Globalization Is Poverty: “The Endgame Is Painfully Obvious”

Tuesday, October 17, 2017
By Paul Martin

by Raul Ilargi Meijer via The Automatic Earth blog,
ZeroHedge.com
Oct 17, 2017

Central bankers have never done more damage to the world economy than in the past 10 years. One may argue this is because they never had the power to do that. If their predecessors had had that power, who knows? Still, the global economy has never been more interconnected than it is today, due mostly to the advance of globalism, neoliberalism and perhaps even more, technology.

Ironically, all three of these factors are unremittingly praised as forces for good.

But living standards for many millions of people in the west have come down and/or are laden with uncertainty, while millions of Chinese now have higher living standards. People in the west have been told to see this as a positive development; after all, it allows them to buy products cheaper than if they had been made in domestic industries.

But along with their manufacturing jobs, their entire way of life has mostly disappeared as well. Or, rather, it is being hidden behind a veil of debt. Still, we can no longer credibly deny that some three-quarters of Americans have a hard time paying their bills, and that is very different from the 1950s and 60s. In western Europe, this is somewhat less pronounced, or perhaps it’s just lagging, but with globalism and neoliberalism still the ruling economic religions, there’s no going back.

What happened? Well, we don’t make stuff anymore. That’s what. We have to buy our stuff from others. Increasingly, we lack the skills to make stuff too. We have become dependent on nations half a planet away just to survive. Nations that are only interested in selling their stuff to us if we can pay for it. And who see their domestic wage demands go up, and will -have to- charge ever higher prices for their products.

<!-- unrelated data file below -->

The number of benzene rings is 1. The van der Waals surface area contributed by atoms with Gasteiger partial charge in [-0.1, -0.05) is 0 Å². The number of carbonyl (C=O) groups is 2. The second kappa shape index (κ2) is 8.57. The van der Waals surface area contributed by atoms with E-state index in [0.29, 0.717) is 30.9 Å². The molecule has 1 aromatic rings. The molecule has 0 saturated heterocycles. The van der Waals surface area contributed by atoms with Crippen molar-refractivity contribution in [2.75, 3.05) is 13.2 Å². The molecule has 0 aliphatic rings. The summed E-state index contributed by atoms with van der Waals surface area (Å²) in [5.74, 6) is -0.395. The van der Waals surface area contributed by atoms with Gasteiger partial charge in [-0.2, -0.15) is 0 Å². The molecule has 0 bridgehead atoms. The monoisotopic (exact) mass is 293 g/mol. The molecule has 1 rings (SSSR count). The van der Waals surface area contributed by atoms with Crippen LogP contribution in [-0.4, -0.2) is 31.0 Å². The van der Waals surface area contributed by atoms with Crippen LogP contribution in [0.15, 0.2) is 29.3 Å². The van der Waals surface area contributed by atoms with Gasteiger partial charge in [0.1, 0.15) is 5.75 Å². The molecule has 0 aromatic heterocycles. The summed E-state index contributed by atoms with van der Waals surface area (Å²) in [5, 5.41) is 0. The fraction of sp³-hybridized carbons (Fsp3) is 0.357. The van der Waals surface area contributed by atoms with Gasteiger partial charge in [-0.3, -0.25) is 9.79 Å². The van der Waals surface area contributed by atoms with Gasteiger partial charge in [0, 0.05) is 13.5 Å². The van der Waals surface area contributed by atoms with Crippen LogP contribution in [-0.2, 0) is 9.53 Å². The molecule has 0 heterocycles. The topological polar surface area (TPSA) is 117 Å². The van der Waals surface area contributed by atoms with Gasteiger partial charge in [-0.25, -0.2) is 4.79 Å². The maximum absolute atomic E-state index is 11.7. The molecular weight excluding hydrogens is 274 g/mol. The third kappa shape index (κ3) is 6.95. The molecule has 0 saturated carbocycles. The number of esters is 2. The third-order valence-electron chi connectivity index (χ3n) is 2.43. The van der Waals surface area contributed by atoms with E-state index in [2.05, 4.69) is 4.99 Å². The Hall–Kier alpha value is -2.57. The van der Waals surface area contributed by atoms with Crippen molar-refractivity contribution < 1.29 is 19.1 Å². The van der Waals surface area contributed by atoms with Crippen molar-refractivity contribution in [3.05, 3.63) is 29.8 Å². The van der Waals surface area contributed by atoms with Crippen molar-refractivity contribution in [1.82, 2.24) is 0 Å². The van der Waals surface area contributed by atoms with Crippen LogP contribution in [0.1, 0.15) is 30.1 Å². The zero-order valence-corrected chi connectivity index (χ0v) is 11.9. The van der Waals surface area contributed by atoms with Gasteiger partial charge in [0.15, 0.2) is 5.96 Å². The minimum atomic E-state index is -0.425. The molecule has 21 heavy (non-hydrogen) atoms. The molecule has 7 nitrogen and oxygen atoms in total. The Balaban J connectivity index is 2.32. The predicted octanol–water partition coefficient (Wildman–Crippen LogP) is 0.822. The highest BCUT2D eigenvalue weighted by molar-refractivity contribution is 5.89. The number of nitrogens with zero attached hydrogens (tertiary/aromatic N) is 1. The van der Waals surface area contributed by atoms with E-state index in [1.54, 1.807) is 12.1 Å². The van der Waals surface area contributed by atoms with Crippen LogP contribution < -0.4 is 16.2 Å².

And we have no choice but to pay. But we can only pay with what we can borrow. As nations, as companies, and as individuals. We need to borrow because as nations, as companies, and as individuals we don’t make stuff anymore. It’s a vicious circle that globalization has blessed us with. And from which, we are told, we can escape only if we achieve growth. Which we can’t, because we don’t make anything.

So we rely on central bankers to manage the crisis. Because we’re told they know how to manage it. They don’t. But they do pretend to know. Still, if you read between the lines, they do admit to their ignorance. Janet Yellen a few weeks ago fessed up to the fact that she has no idea why inflation is weak. Mario Draghi has said more or less the same. Why don’t they know? Because the models don’t fit. And the models are all they have.

The Rest…HERE

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